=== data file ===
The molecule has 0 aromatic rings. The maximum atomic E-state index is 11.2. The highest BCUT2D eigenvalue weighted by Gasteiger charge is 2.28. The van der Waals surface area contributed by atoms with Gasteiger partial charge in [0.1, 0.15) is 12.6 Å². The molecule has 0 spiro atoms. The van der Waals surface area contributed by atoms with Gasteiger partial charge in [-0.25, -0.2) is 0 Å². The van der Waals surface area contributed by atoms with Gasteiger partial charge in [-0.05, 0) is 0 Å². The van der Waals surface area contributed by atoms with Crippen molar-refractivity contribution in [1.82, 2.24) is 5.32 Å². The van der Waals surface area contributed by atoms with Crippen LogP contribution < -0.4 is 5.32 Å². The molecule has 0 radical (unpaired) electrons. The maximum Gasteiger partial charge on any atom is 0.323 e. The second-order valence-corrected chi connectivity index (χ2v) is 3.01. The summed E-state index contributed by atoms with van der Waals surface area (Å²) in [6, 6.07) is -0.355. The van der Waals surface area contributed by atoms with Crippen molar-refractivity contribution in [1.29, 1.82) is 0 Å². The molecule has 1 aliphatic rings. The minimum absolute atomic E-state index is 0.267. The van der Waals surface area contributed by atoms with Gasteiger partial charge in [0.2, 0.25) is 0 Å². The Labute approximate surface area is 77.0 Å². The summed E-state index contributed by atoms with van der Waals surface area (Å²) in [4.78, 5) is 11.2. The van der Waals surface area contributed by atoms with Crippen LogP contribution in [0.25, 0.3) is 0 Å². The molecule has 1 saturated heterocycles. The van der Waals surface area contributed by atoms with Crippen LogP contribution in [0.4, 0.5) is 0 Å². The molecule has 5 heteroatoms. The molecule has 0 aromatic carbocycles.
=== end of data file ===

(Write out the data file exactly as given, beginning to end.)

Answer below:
The molecule has 0 aromatic rings. The maximum atomic E-state index is 11.2. The highest BCUT2D eigenvalue weighted by Gasteiger charge is 2.28. The van der Waals surface area contributed by atoms with Gasteiger partial charge in [0.1, 0.15) is 12.6 Å². The molecule has 0 spiro atoms. The van der Waals surface area contributed by atoms with Gasteiger partial charge in [-0.25, -0.2) is 0 Å². The van der Waals surface area contributed by atoms with Gasteiger partial charge in [-0.05, 0) is 0 Å². The van der Waals surface area contributed by atoms with Crippen molar-refractivity contribution in [1.82, 2.24) is 5.32 Å². The van der Waals surface area contributed by atoms with Crippen LogP contribution < -0.4 is 5.32 Å². The molecule has 0 radical (unpaired) electrons. The maximum Gasteiger partial charge on any atom is 0.323 e. The second-order valence-corrected chi connectivity index (χ2v) is 3.01. The summed E-state index contributed by atoms with van der Waals surface area (Å²) in [6, 6.07) is -0.355. The van der Waals surface area contributed by atoms with Crippen molar-refractivity contribution in [1.29, 1.82) is 0 Å². The molecule has 1 aliphatic rings. The minimum absolute atomic E-state index is 0.267. The van der Waals surface area contributed by atoms with Gasteiger partial charge in [0.2, 0.25) is 0 Å². The Labute approximate surface area is 77.0 Å². The summed E-state index contributed by atoms with van der Waals surface area (Å²) in [4.78, 5) is 11.2. The van der Waals surface area contributed by atoms with Crippen LogP contribution in [0.25, 0.3) is 0 Å². The molecule has 1 saturated heterocycles. The van der Waals surface area contributed by atoms with Crippen LogP contribution in [0.4, 0.5) is 0 Å². The molecule has 5 heteroatoms. The molecule has 0 aromatic carbocycles.